A publication of the Archaeological Institute of America
Artifacts Beyond the Earth
Wednesday, April 24, 2013
(NASA)HONOLULU, HAWAII—Space archaeologists met at the annual meeting of the Society for American Archaeology earlier this month to discuss how the UNESCO World Heritage Convention could be applied to cultural heritage sites on planetary bodies beyond the Earth. For example, the Apollo artifacts on the Moon are owned by the U.S. government, but the protection of the Apollo landing sites could be complicated by the Outer Space Treaty of 1967. “What my colleagues and I are trying to accomplish is to legally protect a site of unprecedented human achievement on land that cannot be owned by anyone,” said Joe Reynolds of Clemson University. He thinks that the President could use the 1906 Antiquities Act to create a national monument on the Moon with an executive order, or Congress could pass the Tranquility Base National Historic Landmark Act. Also of concern are interplanetary spacecraft that are no longer functioning. They will “eventually enter interstellar space and become the archaeological representatives of Homo sapiens to the rest of the galaxy,” said Peter Capelotti of Penn State University.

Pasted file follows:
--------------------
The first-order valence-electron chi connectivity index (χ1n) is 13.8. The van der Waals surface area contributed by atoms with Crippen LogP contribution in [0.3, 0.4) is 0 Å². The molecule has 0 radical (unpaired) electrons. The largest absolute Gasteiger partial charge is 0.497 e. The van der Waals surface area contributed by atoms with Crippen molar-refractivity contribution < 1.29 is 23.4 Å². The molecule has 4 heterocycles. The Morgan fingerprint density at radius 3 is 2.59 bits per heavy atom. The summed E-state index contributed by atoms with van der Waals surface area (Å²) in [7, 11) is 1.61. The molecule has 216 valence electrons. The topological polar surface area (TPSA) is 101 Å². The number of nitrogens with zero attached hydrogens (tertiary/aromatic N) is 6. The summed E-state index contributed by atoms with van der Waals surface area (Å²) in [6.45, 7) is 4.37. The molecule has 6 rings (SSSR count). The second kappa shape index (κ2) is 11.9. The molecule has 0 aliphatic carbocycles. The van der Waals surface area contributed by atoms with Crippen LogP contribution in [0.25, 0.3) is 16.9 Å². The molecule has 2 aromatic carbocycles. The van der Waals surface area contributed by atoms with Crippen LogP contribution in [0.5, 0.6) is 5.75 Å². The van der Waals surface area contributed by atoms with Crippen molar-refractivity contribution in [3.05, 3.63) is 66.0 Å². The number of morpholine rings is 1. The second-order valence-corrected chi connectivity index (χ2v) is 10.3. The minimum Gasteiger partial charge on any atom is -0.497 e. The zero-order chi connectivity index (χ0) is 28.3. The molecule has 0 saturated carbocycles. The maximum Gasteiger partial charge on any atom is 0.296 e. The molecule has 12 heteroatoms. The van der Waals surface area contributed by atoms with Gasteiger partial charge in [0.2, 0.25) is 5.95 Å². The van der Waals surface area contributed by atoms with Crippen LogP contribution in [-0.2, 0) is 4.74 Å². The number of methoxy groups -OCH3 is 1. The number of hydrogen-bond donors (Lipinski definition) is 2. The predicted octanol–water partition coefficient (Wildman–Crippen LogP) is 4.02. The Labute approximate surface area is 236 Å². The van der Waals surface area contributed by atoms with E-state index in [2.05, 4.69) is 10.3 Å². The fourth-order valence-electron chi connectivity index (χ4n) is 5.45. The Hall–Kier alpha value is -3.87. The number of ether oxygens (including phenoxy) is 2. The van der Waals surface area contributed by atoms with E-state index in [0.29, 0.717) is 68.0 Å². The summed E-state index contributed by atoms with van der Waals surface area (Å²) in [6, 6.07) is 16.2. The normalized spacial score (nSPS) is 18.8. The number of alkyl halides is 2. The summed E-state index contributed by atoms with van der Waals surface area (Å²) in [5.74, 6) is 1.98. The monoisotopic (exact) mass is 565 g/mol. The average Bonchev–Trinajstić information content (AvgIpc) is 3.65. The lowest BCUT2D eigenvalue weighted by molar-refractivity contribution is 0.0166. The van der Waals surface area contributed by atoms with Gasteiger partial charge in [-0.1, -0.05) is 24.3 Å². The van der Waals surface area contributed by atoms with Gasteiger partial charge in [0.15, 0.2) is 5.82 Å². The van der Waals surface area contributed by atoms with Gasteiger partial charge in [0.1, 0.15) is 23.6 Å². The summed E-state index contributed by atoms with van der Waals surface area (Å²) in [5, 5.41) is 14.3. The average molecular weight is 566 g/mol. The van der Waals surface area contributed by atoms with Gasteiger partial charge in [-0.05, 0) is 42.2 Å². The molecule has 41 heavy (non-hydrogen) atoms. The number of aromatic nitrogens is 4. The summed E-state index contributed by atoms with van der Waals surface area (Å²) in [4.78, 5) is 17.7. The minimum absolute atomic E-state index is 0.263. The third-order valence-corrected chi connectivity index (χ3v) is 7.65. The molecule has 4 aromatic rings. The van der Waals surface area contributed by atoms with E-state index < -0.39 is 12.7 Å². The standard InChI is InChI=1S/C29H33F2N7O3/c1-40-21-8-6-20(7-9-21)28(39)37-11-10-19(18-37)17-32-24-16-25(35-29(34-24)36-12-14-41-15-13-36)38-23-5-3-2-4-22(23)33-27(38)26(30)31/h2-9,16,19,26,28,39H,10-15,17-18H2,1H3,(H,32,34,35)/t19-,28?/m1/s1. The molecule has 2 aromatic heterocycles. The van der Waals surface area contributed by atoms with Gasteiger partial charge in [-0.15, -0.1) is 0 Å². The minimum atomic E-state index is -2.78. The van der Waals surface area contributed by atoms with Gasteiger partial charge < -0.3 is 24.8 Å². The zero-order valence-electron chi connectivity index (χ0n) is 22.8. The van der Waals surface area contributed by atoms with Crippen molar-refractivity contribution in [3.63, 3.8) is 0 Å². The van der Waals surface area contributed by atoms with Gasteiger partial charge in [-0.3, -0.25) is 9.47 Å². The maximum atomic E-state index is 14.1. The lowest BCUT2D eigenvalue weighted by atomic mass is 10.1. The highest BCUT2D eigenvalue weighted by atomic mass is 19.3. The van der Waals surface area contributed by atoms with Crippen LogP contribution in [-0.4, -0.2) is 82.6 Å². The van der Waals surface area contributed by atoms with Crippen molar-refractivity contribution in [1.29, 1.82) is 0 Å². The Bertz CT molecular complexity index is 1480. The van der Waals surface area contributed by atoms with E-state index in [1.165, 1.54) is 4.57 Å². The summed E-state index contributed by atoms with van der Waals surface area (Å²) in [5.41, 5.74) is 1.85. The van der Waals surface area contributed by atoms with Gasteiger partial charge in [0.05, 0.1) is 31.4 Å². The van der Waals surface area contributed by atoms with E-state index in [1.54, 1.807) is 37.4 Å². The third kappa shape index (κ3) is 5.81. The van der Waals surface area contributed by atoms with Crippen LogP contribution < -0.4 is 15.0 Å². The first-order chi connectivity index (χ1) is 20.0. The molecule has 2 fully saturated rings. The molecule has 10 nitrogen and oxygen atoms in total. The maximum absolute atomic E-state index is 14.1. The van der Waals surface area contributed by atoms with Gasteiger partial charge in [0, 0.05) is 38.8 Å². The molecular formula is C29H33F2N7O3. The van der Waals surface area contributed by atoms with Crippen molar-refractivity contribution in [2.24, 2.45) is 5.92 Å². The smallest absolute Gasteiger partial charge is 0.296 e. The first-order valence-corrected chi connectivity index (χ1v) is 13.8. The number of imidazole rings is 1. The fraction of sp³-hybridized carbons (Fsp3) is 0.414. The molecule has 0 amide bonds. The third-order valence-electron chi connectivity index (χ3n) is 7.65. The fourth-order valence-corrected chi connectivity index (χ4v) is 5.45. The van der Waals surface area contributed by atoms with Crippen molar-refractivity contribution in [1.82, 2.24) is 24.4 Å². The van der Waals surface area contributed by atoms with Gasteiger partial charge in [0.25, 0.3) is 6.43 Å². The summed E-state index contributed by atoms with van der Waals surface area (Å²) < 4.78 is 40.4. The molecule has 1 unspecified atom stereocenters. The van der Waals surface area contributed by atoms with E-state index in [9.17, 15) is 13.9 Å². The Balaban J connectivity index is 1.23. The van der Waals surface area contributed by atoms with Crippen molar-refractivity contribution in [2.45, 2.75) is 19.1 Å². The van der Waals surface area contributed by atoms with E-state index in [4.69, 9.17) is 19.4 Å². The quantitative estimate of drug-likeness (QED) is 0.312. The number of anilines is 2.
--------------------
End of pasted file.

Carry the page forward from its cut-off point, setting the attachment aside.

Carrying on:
Maya city zoning, trophy skulls in Bolivia, saving the Spanish Armada, an Indus migration, and Papua New Guinea’s smoked mummies
The dragon that guarded Xanadu